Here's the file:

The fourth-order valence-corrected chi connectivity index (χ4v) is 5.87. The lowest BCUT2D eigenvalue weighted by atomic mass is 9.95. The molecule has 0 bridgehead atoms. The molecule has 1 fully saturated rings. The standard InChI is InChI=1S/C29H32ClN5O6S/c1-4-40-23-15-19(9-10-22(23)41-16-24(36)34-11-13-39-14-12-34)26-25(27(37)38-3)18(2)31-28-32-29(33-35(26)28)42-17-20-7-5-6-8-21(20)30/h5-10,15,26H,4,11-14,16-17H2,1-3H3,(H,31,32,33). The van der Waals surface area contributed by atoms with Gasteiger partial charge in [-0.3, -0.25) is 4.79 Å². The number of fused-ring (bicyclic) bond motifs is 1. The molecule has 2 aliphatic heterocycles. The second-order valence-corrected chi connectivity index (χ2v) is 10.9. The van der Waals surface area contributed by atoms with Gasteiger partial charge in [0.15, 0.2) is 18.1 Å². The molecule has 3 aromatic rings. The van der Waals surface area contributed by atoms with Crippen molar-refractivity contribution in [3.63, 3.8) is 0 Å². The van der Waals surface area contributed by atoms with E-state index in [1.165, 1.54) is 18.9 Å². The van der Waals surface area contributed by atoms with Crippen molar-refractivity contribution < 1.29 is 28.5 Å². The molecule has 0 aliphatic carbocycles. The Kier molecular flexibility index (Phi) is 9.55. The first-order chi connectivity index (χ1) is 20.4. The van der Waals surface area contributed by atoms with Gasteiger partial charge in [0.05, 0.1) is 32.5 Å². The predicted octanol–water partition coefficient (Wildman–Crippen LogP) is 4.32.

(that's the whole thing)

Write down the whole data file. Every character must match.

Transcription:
The fourth-order valence-corrected chi connectivity index (χ4v) is 5.87. The lowest BCUT2D eigenvalue weighted by atomic mass is 9.95. The molecule has 0 bridgehead atoms. The molecule has 1 fully saturated rings. The standard InChI is InChI=1S/C29H32ClN5O6S/c1-4-40-23-15-19(9-10-22(23)41-16-24(36)34-11-13-39-14-12-34)26-25(27(37)38-3)18(2)31-28-32-29(33-35(26)28)42-17-20-7-5-6-8-21(20)30/h5-10,15,26H,4,11-14,16-17H2,1-3H3,(H,31,32,33). The van der Waals surface area contributed by atoms with Gasteiger partial charge in [-0.3, -0.25) is 4.79 Å². The number of fused-ring (bicyclic) bond motifs is 1. The molecule has 2 aliphatic heterocycles. The second-order valence-corrected chi connectivity index (χ2v) is 10.9. The van der Waals surface area contributed by atoms with Gasteiger partial charge in [0.15, 0.2) is 18.1 Å². The molecule has 3 aromatic rings. The van der Waals surface area contributed by atoms with Crippen molar-refractivity contribution in [3.63, 3.8) is 0 Å². The van der Waals surface area contributed by atoms with E-state index in [1.165, 1.54) is 18.9 Å². The van der Waals surface area contributed by atoms with Crippen molar-refractivity contribution < 1.29 is 28.5 Å². The molecule has 0 aliphatic carbocycles. The Kier molecular flexibility index (Phi) is 9.55. The first-order chi connectivity index (χ1) is 20.4. The van der Waals surface area contributed by atoms with Gasteiger partial charge in [0.05, 0.1) is 32.5 Å². The predicted octanol–water partition coefficient (Wildman–Crippen LogP) is 4.32.